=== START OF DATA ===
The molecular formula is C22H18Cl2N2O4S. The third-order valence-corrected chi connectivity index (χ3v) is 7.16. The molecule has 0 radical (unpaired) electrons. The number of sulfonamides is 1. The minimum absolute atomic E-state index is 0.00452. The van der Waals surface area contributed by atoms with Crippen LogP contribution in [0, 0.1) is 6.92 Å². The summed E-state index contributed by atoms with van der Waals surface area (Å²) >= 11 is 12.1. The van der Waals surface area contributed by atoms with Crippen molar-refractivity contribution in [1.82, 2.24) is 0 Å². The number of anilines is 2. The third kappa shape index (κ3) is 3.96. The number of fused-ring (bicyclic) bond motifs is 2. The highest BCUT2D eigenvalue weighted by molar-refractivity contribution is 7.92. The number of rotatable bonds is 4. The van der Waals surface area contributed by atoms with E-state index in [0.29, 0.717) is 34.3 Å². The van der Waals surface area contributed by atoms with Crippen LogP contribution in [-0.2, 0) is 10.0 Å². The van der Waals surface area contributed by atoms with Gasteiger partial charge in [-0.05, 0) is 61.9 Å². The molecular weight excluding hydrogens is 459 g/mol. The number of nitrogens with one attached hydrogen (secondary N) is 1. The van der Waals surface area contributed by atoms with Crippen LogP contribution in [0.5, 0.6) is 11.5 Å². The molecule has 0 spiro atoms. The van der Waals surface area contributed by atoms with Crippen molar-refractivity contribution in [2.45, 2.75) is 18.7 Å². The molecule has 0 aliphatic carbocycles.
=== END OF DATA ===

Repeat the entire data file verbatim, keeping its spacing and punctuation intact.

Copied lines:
The molecular formula is C22H18Cl2N2O4S. The third-order valence-corrected chi connectivity index (χ3v) is 7.16. The molecule has 0 radical (unpaired) electrons. The number of sulfonamides is 1. The minimum absolute atomic E-state index is 0.00452. The van der Waals surface area contributed by atoms with Crippen LogP contribution in [0, 0.1) is 6.92 Å². The summed E-state index contributed by atoms with van der Waals surface area (Å²) >= 11 is 12.1. The van der Waals surface area contributed by atoms with Crippen molar-refractivity contribution in [1.82, 2.24) is 0 Å². The number of anilines is 2. The third kappa shape index (κ3) is 3.96. The number of fused-ring (bicyclic) bond motifs is 2. The highest BCUT2D eigenvalue weighted by molar-refractivity contribution is 7.92. The number of rotatable bonds is 4. The van der Waals surface area contributed by atoms with E-state index in [0.29, 0.717) is 34.3 Å². The van der Waals surface area contributed by atoms with Crippen LogP contribution in [-0.2, 0) is 10.0 Å². The van der Waals surface area contributed by atoms with Gasteiger partial charge in [-0.05, 0) is 61.9 Å². The molecular weight excluding hydrogens is 459 g/mol. The number of nitrogens with one attached hydrogen (secondary N) is 1. The van der Waals surface area contributed by atoms with Crippen LogP contribution in [0.5, 0.6) is 11.5 Å². The molecule has 0 spiro atoms. The van der Waals surface area contributed by atoms with Crippen molar-refractivity contribution in [2.45, 2.75) is 18.7 Å². The molecule has 0 aliphatic carbocycles.